The frost point is a point when the air becomes wholly saturated with water vapor and it begins to precipitate out as frost. Humidity, temperature, and air pressure all play a role in the determination of the frost point and closely related dew point, where droplets of water in the form of dew start to form because the air is so saturated with water. Generally, temperatures must be below freezing for water vapor to develop into frost instead of dew.
Cooler air is less capable of holding evaporated water. When humidity levels are high and temperatures start to drop, the water vapor in the air will start to condense into dew. As long as local conditions are below freezing, the condensed water vapor will develop in the form of frost, rather than dew. It is important to note that while ambient temperatures can be above freezing, there can be pockets of air at or below freezing, causing frost to form in isolated areas.
When the frost point is reached, at locations where saturated air comes into contact with objects, a thin layer of frost will form. The frost crystals should remain intact until temperatures start to rise, melting them. Warmer temperatures will facilitate evaporation, returning the water to the air in the form of vapor and starting the whole cycle over again as humidity levels and temperatures rise.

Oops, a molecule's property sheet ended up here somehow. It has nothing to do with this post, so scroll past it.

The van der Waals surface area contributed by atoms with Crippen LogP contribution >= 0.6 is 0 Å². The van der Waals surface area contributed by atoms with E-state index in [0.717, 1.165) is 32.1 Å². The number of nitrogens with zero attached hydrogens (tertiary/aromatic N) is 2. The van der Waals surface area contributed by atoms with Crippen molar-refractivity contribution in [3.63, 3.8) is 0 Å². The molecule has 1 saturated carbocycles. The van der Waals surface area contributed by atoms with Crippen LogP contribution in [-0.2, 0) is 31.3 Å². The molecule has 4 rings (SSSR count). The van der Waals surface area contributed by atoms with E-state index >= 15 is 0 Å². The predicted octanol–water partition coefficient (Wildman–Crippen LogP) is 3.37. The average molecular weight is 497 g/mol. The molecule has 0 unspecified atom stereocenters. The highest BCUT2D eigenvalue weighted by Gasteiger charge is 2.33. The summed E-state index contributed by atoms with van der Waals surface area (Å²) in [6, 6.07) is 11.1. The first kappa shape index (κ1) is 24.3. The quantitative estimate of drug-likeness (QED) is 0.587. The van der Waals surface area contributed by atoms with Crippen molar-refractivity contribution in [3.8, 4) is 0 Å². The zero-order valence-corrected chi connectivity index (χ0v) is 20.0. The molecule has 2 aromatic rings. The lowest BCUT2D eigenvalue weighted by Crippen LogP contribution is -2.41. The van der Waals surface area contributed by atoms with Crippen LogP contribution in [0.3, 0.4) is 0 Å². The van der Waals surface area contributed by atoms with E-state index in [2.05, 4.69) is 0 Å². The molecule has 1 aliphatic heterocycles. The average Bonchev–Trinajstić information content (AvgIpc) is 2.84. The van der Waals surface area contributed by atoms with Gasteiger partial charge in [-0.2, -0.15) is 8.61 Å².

Numerous devices can be used to measure humidity and this information can be paired with data about temperatures and air pressure to estimate the frost point and the dew point. Computer modeling may do this automatically using data generated by weather stations, providing instant information for meteorologists and other people with an interest in the weather. Tables are also available for hand calculations, including tables to convert between Fahrenheit and Celsius temperature measurements while collating data to determine the frost point.
Weather forecasts may provide information about the frost point for the benefit of the community. Gardeners need to know when frost is forecast and if it is likely that the frost point will be reached, because this can damage plants. Frost can also have an impact on road safety, as frost makes roads less navigable and can increase the risk of accidents. Especially when temperatures are not extremely cold, people may not be aware of the risk of frost on the roads and may fail to take deposits of ice and frost into account while driving.